Denmark pushes forward Covid-19 vaccines with increased gap between doses

The waiting time between receiving the first and second doses of the Covid-19 vaccines from Pfizer and Moderna in Denmark is to be increased from three to six weeks.

Denmark pushes forward Covid-19 vaccines with increased gap between doses
A Covid-19 vaccination centre in Denmark. Photo: Mads Claus Rasmussen/Ritzau Scanpix

The decision will result in people who have not yet received a first dose of a vaccine being offered it a week earlier, according to the Danish Health Authority.

Increasing the gap between doses will mean more people receive their first dose sooner, giving higher immunity in the Danish population, the authority said,

“This means we can generally push forward the time for first-time vaccination by one week,” the agency informed broadcaster DR.

READ ALSO: When and how can foreign residents get the Covid-19 vaccine in Denmark?

The overall effect on the vaccination calendar, which currently has Denmark on schedule to finish vaccinating its population against Covid-19 by early August, was not confirmed by the authority to DR.

But the government has previously stated its aim to lift the majority of all coronavirus restrictions once everyone over the age of 50 (aside those who decline vaccination) has been inoculated.

In the latest version of the calendar, vaccination of the group covering this age begins on May 17th and is scheduled to end by July 4th.

In neighbouring Norway, the practice of extending the lag time between doses was introduced in early March. Norwegian health authorities are currently considering whether to extend the gap even further, to 12 weeks.

The United Kingdom, where almost 50 percent of the population have now received a first dose, has used a waiting time of up to 12 weeks between doses since December.

Pfizer recommends that the second dose be given no more than six weeks after the first, but a study has shown that a single dose of the Pfizer vaccine reduces the risk of hospitalisation with Covid-19 by 85 percent four weeks after receiving the dose.

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IN NUMBERS: Has the Omicron Covid-19 wave peaked in Denmark?

The number of new Covid-19 infections fell on Saturday for the second day in a row, following a three-day plateau at the start of last week. Has the omicron wave peaked?

IN NUMBERS: Has the Omicron Covid-19 wave peaked in Denmark?
Graffiti in the Copenhagen hippy enclave of Christiania complaining of Omicron's impact on Christmas. Photo: Philip Davali/Scanpix

How many cases, hospitalisations and deaths are there in Denmark? 

Denmark registered 12,588 new cases in the 24 hours leading up to 2pm on Saturday, down from the 18,261 registered on in the day leading up to Friday at 2pm, which was itself a decline from the record 28,283 cases recorded on Wednesday. 

The cases were identified by a total of 174,517 PCR tests, bringing the positive percentage to 7.21 percent, down from the sky high rates of close to 12 percent seen in the first few days of January.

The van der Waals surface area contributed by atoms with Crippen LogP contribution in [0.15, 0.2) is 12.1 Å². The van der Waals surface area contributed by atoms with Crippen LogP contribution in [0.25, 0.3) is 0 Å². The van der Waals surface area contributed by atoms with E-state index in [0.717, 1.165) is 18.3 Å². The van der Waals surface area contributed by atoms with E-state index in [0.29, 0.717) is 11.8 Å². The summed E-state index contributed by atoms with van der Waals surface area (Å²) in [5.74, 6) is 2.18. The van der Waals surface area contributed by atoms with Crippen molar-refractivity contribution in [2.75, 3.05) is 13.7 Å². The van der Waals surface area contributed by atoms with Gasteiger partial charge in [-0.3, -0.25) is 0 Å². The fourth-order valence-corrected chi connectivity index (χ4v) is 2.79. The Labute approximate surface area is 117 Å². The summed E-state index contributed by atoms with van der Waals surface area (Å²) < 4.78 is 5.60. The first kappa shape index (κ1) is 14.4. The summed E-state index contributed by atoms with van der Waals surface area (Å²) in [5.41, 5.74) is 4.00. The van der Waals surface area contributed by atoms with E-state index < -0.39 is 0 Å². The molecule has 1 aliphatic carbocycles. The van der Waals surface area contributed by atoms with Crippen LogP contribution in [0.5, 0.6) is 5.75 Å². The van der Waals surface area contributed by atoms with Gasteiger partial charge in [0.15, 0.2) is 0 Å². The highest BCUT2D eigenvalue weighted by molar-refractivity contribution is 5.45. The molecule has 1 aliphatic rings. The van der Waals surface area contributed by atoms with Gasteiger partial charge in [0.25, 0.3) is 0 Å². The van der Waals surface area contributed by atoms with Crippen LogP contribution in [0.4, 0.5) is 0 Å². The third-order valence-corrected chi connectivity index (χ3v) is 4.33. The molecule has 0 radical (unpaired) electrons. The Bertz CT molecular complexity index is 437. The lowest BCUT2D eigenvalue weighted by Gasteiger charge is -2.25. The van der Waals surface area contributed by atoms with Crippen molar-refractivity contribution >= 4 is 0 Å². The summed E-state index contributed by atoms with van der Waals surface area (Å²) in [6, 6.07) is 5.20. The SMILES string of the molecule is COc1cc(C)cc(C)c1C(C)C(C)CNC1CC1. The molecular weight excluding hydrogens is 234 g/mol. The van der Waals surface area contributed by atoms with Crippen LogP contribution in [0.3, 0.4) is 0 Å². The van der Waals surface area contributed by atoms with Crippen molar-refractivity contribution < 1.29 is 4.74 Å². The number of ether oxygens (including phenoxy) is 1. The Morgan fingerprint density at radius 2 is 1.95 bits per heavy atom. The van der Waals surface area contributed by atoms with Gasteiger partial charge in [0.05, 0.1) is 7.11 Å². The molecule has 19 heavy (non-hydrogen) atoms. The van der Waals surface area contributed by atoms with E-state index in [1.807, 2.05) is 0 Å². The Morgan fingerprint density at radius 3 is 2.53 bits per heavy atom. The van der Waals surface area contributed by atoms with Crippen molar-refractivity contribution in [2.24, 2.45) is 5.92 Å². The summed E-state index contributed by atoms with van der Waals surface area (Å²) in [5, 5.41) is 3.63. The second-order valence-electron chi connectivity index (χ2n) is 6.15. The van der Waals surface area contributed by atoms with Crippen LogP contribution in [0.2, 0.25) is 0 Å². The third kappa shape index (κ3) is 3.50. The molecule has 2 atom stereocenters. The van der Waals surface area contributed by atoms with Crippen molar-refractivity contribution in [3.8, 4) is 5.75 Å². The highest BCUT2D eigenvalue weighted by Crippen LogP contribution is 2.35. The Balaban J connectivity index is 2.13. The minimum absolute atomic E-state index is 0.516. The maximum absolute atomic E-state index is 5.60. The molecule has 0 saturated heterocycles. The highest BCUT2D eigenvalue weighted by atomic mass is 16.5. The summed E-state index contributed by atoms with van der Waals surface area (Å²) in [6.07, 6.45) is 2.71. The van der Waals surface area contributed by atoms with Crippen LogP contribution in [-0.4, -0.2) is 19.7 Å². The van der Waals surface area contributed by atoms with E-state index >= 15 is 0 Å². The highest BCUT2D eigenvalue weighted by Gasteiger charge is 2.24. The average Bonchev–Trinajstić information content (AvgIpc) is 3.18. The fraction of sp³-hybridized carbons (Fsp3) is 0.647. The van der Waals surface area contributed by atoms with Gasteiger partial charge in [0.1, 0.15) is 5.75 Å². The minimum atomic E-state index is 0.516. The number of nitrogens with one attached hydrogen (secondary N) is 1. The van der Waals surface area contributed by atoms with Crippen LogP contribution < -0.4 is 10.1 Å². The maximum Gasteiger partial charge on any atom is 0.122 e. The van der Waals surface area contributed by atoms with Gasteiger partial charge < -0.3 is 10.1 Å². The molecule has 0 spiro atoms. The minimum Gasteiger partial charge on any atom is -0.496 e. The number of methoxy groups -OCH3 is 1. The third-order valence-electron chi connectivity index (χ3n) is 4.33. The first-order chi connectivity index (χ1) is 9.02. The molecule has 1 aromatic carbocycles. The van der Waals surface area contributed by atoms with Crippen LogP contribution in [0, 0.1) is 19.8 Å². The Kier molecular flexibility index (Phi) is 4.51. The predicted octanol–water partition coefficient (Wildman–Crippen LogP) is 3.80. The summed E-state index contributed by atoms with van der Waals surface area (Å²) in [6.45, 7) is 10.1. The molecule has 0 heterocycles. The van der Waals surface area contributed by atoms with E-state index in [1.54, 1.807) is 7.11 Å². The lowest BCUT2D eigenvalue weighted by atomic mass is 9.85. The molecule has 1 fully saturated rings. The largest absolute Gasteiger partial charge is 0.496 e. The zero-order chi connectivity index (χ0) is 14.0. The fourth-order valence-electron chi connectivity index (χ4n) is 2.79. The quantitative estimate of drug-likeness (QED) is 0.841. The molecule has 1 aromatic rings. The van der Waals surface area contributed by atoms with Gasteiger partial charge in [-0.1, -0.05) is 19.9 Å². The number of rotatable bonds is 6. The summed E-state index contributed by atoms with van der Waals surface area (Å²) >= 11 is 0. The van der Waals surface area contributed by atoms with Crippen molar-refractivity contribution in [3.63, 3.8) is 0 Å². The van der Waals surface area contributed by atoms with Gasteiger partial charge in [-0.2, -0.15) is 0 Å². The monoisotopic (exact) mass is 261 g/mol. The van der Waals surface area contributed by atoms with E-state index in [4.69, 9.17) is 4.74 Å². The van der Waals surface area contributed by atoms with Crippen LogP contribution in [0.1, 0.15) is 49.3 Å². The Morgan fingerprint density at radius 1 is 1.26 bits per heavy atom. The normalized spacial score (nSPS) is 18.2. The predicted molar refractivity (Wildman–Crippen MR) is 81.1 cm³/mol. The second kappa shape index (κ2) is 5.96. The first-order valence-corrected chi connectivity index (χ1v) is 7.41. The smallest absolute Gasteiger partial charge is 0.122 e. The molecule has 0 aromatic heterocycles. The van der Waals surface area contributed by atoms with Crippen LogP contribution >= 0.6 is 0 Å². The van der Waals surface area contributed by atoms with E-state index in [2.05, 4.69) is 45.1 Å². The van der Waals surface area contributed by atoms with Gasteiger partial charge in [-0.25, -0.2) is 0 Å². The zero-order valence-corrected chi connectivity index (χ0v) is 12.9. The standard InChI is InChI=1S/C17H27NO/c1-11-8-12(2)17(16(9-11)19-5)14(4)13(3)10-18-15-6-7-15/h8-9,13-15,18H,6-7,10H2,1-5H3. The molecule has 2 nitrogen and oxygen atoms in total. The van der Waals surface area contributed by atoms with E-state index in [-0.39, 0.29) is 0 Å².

The number of cases over the past seven days is lower than the week before in almost every municipality in Denmark, with only Vallensbæk, Aarhus, Holseterbro, Skanderborg, Hjørring, Vordingborg,  Ringkøbing, Kolding, Assens, Horsens, Thisted, and Langeland reporting rises. 

Hospitalisations have also started to fall, with some 730 patients being treated for Covid-10 on Saturday, down from 755 on Friday. On Tuesday, 794 were being treated for Covid-19 in Danish hospitals, the highest number since the peak of the 2020-21 winter wave.

The only marker which has not yet started to fall is the number of deaths, which tends to trail infections and hospitalisations. 

In the 24 hours leading up to 2pm on Saturday, Denmark registered 28 deaths with Covid-19, the highest daily number recorded since 20 January 2021, when 29 people died with Covid-19 (although Denmark’s deadliest day was the 19 January 2021, when 39 people died). 

How does Denmark compare to other countries in Europe? 

Over the last seven days, Denmark has had the highest Covid-19 case rate of any country in Europe bar Ireland. The number of new infections in the country has climbed steadily since the start of December, apart from a brief fall over Christmas. 

So does this mean the omicron wave has peaked? 

Maybe, although experts are not sure. 

“Of course, you can hope for that, but I’m not sure that is the case,” said Christian Wejse, head of the Department for Infectious Diseases at Aarhus University Hospital. “I think it is too early to conclude that the epidemic has peaked.”

He said that patients with the Omicron variant were being discharged more rapidly on average than had been the case with those who had the more dangerous Delta variant. 

“Many admissions are relatively short-lived, thankfully. This is because many do not become that il, and are largely hospitalized because they are suffering with something else. And if they are stable and do not need oxygen, then they are quickly discharged again.” 

Denmark’s Prime Minister Mette Frederiksen said during a visit to an event held by the Social Liberal party that the latest numbers made her even more optimistic about the coming month. 

“We have lower infection numbers and the number of hospitalisations is also plateauing,” she said. “I think we’re going to get through this winter pretty well, even if it will be a difficult time for a lot of people, and we are beginning to see the spring ahead of us, so I’m actually very optimistic.” 

She said that she had been encouraged by the fact that Omicron was a “visibly less dangerous variant if it is not allowed to explode.”